In general, no re-calibration of the cameras should be necessary after the addition of optical filters, provided they are clear, reasonably optically flat, and creating no distortion or deflection of the image. The filters should also be thin and mounted as flat as possible, because any angle can cause a deflection of the image which can affect the alignment of the left-right images and degrade the depth quality or distance measurement. Also, care should be taken when mounting any transparent material in front of the camera if it also covers the IR projector, because back-reflection of light from the projector into the stereo cameras can significantly degrade their performance.
Since it is possible that some degradation of depth quality could occur after attaching optical filters, re-calibration can be used to improve the performance. There are different types of re-calibration that can be used, ranging from the simple on-chip self-calibration to full target-based factory recalibration. Normally the simple on-chip calibration should be sufficient to fully recover optimal performance.
This white paper has reviewed the primary types of filters that can be added to Intel RealSense Depth Cameras D400 Series for enhancing depth performance in certain corner-case operating conditions and environments. In some cases, it may actually be necessary to use filters of some kind in order to achieve desired performance or functionality and to suppress unwanted artefacts. In most cases, filters are added to the camera as needed and removed when not needed. However, for some applications where the use of filters will always improve performance, it is possible to build the filter into the camera either by permanently attaching it to the outside of the chassis, by attaching it to the inside of the chassis or directly onto the camera module itself. Custom designs, where the appropriate filter is designed and integrated into the camera are also possible. For example, in an indoor scenario where projector texture is required and range needs to be extended, a partially transmitting long-pass filter could be integrated permanently into each of the stereo camera lens assemblies.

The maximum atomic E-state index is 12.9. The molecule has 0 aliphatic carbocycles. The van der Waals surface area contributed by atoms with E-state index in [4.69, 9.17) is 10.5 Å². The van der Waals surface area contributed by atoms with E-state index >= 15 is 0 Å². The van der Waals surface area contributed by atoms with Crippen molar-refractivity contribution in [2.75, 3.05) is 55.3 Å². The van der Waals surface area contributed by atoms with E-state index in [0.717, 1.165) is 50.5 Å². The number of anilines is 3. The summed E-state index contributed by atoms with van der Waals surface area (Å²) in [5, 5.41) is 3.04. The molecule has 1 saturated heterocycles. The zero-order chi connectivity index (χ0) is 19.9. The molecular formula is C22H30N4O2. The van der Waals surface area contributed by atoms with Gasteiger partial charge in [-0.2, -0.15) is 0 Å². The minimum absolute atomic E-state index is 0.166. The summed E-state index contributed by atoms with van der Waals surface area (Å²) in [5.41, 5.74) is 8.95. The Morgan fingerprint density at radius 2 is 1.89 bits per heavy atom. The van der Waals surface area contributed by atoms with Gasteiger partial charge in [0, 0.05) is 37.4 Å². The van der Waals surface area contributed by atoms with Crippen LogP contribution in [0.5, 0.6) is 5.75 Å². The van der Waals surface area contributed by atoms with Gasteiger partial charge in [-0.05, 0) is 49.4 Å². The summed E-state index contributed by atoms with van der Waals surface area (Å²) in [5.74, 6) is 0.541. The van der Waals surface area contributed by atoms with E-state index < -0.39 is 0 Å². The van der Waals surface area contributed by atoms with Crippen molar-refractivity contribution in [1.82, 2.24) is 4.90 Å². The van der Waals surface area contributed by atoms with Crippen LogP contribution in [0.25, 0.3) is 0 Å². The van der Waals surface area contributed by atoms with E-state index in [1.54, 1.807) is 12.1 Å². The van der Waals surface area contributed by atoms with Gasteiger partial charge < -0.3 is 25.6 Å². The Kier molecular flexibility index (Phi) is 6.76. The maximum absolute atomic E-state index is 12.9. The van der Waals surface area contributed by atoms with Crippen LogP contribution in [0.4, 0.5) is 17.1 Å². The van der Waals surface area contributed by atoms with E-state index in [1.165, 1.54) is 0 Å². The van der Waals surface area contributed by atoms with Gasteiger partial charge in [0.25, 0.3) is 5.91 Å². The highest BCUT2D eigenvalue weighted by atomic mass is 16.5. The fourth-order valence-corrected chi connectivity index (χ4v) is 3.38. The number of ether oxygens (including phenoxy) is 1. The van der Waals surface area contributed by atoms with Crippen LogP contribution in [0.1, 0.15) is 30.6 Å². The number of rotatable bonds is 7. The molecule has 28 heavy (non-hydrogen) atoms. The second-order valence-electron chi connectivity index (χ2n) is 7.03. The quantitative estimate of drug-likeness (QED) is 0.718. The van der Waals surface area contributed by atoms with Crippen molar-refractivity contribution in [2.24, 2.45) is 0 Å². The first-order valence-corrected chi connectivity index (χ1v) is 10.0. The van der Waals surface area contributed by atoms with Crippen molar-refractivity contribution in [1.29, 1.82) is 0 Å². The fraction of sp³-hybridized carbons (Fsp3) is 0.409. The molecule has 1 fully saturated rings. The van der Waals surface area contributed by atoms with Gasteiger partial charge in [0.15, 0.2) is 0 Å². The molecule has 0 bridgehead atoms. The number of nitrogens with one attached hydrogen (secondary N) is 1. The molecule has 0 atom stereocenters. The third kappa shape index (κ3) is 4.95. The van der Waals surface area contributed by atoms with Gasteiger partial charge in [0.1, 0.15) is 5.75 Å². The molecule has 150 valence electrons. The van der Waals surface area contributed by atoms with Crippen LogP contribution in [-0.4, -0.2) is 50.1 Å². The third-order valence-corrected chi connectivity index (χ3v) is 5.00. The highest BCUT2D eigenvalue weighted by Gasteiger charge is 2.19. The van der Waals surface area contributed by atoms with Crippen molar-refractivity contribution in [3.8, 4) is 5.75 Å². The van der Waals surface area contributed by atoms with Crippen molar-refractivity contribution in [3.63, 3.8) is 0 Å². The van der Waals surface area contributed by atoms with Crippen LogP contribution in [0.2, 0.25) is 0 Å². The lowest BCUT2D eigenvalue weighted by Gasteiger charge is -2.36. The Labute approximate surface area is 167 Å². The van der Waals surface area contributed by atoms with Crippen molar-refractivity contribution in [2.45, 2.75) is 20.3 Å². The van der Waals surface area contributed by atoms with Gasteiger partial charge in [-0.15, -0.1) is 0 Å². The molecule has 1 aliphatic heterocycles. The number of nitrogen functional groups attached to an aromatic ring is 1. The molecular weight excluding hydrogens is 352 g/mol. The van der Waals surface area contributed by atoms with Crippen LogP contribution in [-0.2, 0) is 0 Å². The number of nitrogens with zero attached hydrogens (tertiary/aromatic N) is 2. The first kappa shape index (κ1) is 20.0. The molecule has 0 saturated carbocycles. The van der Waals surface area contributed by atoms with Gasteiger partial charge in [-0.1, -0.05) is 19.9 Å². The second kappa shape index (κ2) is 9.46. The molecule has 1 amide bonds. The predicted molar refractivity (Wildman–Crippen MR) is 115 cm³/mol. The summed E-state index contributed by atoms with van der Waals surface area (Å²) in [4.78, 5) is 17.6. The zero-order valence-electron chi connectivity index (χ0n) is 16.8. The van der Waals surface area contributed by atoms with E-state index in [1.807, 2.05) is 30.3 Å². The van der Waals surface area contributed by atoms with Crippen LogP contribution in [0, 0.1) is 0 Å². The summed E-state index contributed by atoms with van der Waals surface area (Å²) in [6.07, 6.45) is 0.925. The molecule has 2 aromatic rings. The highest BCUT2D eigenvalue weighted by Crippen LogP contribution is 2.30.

- Stereo depth calculation paper. https://dev.intelrealsense.com/docs/tuning-depth-cameras-for-best-performance
- White paper on Projectors. https://dev.intelrealsense.com/docs/projectors
- We note that in some circles, cover glass slides or windows are incorrectly referred to as “lenses”. This usage should be avoided, as “lens” implies an element that focuses or diverges light.
- ND filter: https://en.wikipedia.org/wiki/Neutral-density_filter
- Polarizers https://en.wikipedia.org/wiki/Polarizer
- Fresnel equations: https://en.wikipedia.org/wiki/Fresnel_equations
- Brewster angle: https://en.wikipedia.org/wiki/Brewster%27s_angle
Updated about a year ago